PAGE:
The State of Kansas
AT A GLANCE
Name: Kansas is from a Sioux word meaning “people of the south wind.”
Nickname: Sunflower State, Jayhawker State
Size: 82,282 sq. mi. (213,110 sq km)
Population: 2,911,641 (2015 est)
Statehood: Kansas became the 34th state on January 29, 1861.
Electoral votes: 6 (2016)
U.S. Representatives: 4 (until 2016)
State tree: cottonwood
State flower: native sunflower
State animal: American buffalo
Highest point: Mount Sunflower, 4,039 ft. (1,231 m)
Kansas is made up of both level and rolling plains, which increase in height in the western part of the state. The western portion, which is part of the Great Plains, is the driest region in Kansas. The southeastern part of the state is generally flat land that is valuable for grazing cattle.
The northeastern region, which is also level, was covered by glaciers during the last Ice Age. These glaciers left behind rich deposits of soil that have since been cut and crisscrossed by rivers. Many different kinds of trees grow in the river valleys.
Kansas's climate is much more variable than its land. The state experiences cold, snowy winters and hot summers. During the winter, cold air from the north chills the state, while hot winds from the south bring intense heat during the summer.
Facts and Firsts
- The geographical center of the contiguous United States lies in Smith County.
- Dodge City is the windiest city in the United States.
- Kansas has North America's largest population of wild grouse, commonly known as prairie chickens.
- In 1909, William Purvis and Charles Wilson of Goodland invented the helicopter.
- The international fast food chain Pizza Hut began in Wichita.
Before Kansas became heavily settled, large herds of buffalo roamed its prairies. These buffalo provided food for a number of Native American tribes, including the Kansa, Osage, Pawnee, and Wichita, who lived in the area.
The first Europeans to explore Kansas were the Spanish, who were searching for gold. The French later claimed most of present-day Kansas and sold it to the United States as part of the Louisiana Purchase in 1803.
Before Kansas became a state, however, it was caught in the national fight over slavery. During the 1850s, many people who wanted to build a railroad from the East to California began to push for former western territories to become official states. Congress had trouble deciding whether to admit Kansas as a free or slaveholding state, so it allowed residents of the Kansas territory to vote for themselves. Soon, people from all over the country began pouring in and casting votes, and the region became known as “Bloody Kansas” as settlers fought each other in violent skirmishes over their votes. After many slaveholding Southern states withdrew from the Union, Kansas was officially admitted into the Union as a state in 1861.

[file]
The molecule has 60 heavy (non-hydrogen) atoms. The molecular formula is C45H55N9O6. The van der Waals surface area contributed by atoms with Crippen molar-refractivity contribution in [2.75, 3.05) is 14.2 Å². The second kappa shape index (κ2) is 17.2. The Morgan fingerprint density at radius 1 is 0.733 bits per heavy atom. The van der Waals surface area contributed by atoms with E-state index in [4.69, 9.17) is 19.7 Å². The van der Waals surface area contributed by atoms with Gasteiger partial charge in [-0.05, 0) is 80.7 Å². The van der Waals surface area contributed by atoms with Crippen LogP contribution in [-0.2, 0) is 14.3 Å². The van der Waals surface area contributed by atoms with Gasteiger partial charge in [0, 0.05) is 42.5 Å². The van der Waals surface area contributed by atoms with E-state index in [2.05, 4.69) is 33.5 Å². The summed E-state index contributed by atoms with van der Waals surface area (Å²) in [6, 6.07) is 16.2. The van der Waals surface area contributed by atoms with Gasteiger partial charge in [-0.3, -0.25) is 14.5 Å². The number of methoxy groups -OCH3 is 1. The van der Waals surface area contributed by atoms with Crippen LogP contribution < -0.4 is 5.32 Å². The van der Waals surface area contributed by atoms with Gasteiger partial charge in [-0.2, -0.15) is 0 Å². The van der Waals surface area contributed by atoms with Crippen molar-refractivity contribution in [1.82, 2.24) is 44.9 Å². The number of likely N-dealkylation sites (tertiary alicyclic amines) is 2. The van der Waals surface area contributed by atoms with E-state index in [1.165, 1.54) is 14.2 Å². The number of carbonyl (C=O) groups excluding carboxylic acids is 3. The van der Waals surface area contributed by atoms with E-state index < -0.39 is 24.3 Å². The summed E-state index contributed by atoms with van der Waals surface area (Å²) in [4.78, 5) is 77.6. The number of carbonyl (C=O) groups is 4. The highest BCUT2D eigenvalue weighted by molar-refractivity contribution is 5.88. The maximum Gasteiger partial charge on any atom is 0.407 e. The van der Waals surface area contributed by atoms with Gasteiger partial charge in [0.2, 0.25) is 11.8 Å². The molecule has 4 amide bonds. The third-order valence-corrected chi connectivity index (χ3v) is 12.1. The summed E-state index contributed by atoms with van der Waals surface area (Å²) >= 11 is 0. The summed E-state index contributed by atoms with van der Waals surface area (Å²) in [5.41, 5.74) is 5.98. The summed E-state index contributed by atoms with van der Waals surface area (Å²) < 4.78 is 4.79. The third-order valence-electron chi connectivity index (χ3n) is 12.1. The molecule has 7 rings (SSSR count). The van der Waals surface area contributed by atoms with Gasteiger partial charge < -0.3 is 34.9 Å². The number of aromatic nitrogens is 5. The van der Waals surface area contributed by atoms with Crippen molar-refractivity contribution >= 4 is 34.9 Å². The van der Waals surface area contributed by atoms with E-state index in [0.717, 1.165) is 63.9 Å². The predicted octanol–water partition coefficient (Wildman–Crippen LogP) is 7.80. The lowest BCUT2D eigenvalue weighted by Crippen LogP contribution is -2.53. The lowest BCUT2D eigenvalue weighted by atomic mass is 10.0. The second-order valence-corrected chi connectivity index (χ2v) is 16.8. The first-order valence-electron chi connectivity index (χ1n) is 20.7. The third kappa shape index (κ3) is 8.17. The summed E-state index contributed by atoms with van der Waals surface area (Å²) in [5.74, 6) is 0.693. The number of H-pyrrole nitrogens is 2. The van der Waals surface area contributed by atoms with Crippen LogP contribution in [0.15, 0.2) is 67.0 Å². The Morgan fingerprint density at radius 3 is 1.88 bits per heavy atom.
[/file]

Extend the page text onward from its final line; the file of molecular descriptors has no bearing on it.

During the 1870s, railroads were built through Kansas and the era of the cattle towns began. Ranchers and cowboys from Texas drove their cattle north to Kansas to be shipped east by railroad. Legendary lawmen, including “Wild Bill” Hickok and Wyatt Earp, tried to keep order in the cattle towns of Dodge City and Wichita.
Cowboys clashed with farmers who wanted to build fences and grow corn and wheat. In the end the farmers won, and Kansas became the “breadbasket” of the United States, so-called because so much wheat for bread was grown there.
During World War II, the aviation industry began to produce airplanes and airplane parts in the city of Wichita. Other industries in Kansas expanded, and the state became increasingly urban.
During the 1980s, Kansas, like many other agricultural states, suffered from a number of economic problems. Prices for crops—especially wheat—fell, adversely affecting Kansas farmers. The state's economy improved by the end of the 1980s.
Kansas produces most of the nation's wheat, and its mills grind wheat into flour that is shipped all over the world. Kansas farmers also grow grain sorghum and hay for animal feed. Other major products include beef cattle and hogs.
Manufacturing is Kansas's most significant industry. Wichita is a center of the lightairplane industry, and more than 60 percent of the nation's aircraft is produced there. Food processing, to prepare many of the crops grown in Kansas to be sold around the world, is another major industry.
Born in Kansas
- Gwendolyn Brooks, poet
- Walter P. Chrysler, auto manufacturer
- John Steuart Curry, painter
- Robert Dole, U.S. senator
- Amelia Earhart, aviator
- William Inge, playwright
- Walter Johnson, baseball player
- Buster Keaton, comedian
- Stan Kenton, jazz musician
- Jim Lehrer, broadcast journalist
- Edgar Lee Masters, poet
- William Allen White, journalist